The plight of the Women’s Professional Soccer League

Last summer the world was treated to a month-long display of sports at their best. The Women’s World Cup in Germany showed us great soccer, tenacious play, superb athletic skill, wonderful sportsmanship, and some of the most heart-stopping moments I have ever seen. The United States versus Brazil match was one I won’t soon forget. The moment when Megan Rapinoe’s long, arcing, perfectly placed, ball connected with Abby Wambach’s head and tied the game in the 122nd minute is one that will live on in the pantheon of incredible sports moments.

Indeed, it was voted “Best Play” at the 2011 ESPY awards. After the final in which the United States lost to Japan on penalty kicks we saw a display of sportsmanship worthy of the match itself, as the distraught players on the losing team continually praised Japan’s team and showed as much grace and poise in defeat as they had shown exuberance in victory days earlier. With the World Cup last year and the Olympics in London later this summer as showcases for the sport, women’s soccer was poised to have a break out year in the United States.

Instead, last month the Women’s Professional Soccer (WPS) league decided to suspend operations for the 2012 season while it sorts out some legal issues with one of its team owners. In October 2011, the league terminated its South Florida franchise, magicJack, over disputes with team owner Dan Borislow. The league and Borislow clashed all of last season over his team’s failure to meet the league standards. Some of the allegations against Borislow included unprofessional and disparaging treatment of his players and failure to pay his bills. This prompted a bizarre moment toward the end of the season in which the league barred Borislow, who sometimes acted as the team’s coach, from the sidelines. Abby Wambach had the awkward job of being a player-coach for the remainder of the season.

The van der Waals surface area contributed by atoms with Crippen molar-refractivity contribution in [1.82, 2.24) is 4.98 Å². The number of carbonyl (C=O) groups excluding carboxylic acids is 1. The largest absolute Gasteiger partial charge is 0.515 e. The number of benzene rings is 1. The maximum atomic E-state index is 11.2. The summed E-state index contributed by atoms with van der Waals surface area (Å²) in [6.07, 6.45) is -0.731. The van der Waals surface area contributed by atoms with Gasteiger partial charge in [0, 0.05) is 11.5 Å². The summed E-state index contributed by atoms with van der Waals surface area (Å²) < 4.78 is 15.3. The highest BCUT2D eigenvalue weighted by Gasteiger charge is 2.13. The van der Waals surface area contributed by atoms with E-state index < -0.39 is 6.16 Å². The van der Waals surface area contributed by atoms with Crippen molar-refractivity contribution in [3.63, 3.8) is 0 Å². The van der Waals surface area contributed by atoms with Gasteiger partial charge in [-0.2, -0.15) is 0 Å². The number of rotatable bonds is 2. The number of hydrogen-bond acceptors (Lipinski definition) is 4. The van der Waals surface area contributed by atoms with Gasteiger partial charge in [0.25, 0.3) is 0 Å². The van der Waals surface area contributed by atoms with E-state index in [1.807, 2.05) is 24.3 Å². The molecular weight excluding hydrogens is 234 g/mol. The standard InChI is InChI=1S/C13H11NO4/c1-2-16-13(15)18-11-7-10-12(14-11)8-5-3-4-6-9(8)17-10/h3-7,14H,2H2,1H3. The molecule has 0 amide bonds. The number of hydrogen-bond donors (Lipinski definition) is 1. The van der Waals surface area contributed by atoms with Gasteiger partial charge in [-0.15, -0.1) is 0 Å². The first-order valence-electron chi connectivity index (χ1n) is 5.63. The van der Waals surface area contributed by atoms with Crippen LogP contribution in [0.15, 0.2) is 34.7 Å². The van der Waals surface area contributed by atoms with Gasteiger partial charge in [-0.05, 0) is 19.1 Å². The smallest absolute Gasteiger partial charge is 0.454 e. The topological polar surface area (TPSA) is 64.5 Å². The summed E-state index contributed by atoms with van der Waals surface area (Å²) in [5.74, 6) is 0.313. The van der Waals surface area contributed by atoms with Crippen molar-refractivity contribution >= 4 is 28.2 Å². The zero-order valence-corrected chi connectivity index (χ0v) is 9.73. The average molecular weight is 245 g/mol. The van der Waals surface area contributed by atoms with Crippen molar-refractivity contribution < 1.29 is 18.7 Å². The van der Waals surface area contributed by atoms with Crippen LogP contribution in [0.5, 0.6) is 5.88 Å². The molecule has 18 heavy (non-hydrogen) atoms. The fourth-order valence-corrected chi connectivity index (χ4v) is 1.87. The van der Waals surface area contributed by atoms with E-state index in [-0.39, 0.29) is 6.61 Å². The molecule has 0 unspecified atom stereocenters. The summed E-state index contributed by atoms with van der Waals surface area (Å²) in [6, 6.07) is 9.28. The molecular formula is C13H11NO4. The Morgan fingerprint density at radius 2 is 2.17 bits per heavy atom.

The league and Borislow continue to sort out their disagreements in court, which has already ruled that the league failed to follow its own internal dispute procedures when it terminated the franchise. Because of the resources the league has to devote to the legal case it has decided to suspend the league for this season but hopes to reopen in 2013.

What is particularly sad about this news for fans of soccer and of women’s sports in general is that it comes at a time when the league was poised to make gains and hopefully to cement its place in the crowded sports world. Women’s leagues have a difficult enough time gaining traction with enough fans to remain viable financially without this sort of major disruption. The WUSA, the league started on the back of the United States’ iconic win at the 1999 Women’s World Cup, was unable to sustain itself and folded after just three years. The WPS has already lost teams and has realigned itself at least once during its short tenure in order to stay financially viable. It appears to be trying to avoid some of the problems that plagued the WUSA but it is hard to know if this suspension of play will be the end of the league or not.

Now that you are totally bummed out and furiously trying to buy tickets to the WNBA, lest it go under, too, there is a silver lining of sorts. While the WPS is out of commission for 2012, some of its teams have decided to slide over and play in the Elite Division of the Women’s Premier Soccer League (WPSL) for the season. The WPSL has been around since 1998 and is a semi-pro and amateur league with over 50 teams. It has an elite division with several teams that used to be part of the WPS and now will add Western New York Flash, Philadelphia Fever and the Boston Breakers to its Elite division for this season. This is good news for people who want to be able to see soccer and live near one of these teams.

We can also hope that the United States National team will do a some kind of tour as well as it prepares for the Olympics. For now their schedule indicates that they will be playing two exhibition matches in Japan against Japan and Brazil in April. For everyone else, we can still look forward to these gorgeous ladies lacing them up in London this summer and keep our fingers crossed that the league makes a comeback next year.

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